Software, software, and more software. That seems to be the mantra for Cisco in 2019 as the company pushes software-defined WANs, cloud partnerships, improved application programs, and its over-arching drive to sell more subscription-based software licenses.As the year closed on Cisco’s first quarter 2019 financials, the company was indeed touting its software growth, saying subscriptions were 57 percent of total software revenue, up five points year over year, and its application software businesses was up 18 percent to $1.42 billion. The company also said its security business, which is mostly software, rose 11 percent year over year to $651 million.To read this article in full, please click here READ MORE HERE…

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ICANN’s internet DNS security upgrade apparently goes off without a glitch

So far, so good. That’s the report from Internet Corporation for Assigned Names and Numbers (ICANN) as it rolled out the first-ever changing of the cryptographic key that helps protect the internet’s address book – the Domain Name System (DNS) on Oct. 11.The change is central to ICANN’s project to upgrade the top pair of cryptographic keys used in the Domain Name System Security Extensions (DNSSEC) protocol — commonly known as the root zone key signing key (KSK) — which secures the internet’s foundational servers. This so-called root KSK rollover from the 2010 KSK to the 2017 KSK was supposed to take place almost a year ago but was delayed until Oct. 11 of this year because of concerns it might disrupt internet connectivity to significant numbers of web users.To read this article in full, please click here READ MORE HERE…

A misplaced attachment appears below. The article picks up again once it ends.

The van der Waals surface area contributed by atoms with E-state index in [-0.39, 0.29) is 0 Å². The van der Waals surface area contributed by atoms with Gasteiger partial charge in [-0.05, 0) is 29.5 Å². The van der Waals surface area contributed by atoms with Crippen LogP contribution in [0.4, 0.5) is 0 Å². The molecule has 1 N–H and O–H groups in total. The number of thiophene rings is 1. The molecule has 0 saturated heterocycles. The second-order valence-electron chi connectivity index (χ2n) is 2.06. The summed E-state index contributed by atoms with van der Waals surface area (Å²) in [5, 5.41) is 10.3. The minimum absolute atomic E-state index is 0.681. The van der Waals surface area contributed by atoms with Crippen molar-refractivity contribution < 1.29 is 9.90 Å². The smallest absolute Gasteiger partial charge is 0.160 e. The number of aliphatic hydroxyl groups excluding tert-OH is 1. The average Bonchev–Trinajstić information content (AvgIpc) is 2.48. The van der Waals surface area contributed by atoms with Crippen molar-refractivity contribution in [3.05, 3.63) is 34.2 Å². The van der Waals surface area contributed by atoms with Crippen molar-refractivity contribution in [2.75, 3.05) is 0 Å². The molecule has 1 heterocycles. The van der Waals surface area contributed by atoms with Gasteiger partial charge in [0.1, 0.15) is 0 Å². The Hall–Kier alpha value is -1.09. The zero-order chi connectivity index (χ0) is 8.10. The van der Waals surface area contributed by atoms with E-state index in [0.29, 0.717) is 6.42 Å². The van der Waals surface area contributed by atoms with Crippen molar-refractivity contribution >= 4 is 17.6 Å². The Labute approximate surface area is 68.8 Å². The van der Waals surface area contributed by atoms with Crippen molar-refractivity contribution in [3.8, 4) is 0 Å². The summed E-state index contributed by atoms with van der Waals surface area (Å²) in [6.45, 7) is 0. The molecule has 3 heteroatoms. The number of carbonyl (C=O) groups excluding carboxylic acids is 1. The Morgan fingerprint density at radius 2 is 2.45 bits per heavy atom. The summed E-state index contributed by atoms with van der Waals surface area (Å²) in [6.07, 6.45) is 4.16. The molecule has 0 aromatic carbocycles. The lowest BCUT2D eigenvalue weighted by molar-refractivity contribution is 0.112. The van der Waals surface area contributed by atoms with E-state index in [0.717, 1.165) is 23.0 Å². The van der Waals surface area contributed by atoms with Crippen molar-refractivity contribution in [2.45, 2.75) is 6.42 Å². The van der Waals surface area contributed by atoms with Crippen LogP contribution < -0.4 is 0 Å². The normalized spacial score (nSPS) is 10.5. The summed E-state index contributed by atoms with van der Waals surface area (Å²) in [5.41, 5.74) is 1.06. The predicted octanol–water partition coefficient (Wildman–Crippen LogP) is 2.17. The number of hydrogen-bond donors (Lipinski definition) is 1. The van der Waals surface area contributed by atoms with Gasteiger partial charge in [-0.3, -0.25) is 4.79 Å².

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What to expect when the Internet gets a big security upgrade

Ready or not, the upgrade to an important Internet security operation may soon be launched.  Then again, it might not.The Internet Corporation for Assigned Names and Numbers (ICANN) will meet the week of September 17 and will likely decide whether or not to give the go ahead on its multi-year project to upgrade the top pair of cryptographic keys used in the Domain Name System Security Extensions (DNSSEC) protocol – commonly known as the root zone key signing key (KSK) –  which secures the Internet’s foundational servers.RELATED: Firewall face-off for the enterprise
Changing these keys and making them stronger is an essential security step, in much the same way that regularly changing passwords is considered a practical habit by any Internet  user, ICANN says. The update will help prevent certain nefarious activities such as attackers taking control of a session and directing users to a site that for example might steal their personal information.To read this article in full, please click here READ MORE HERE…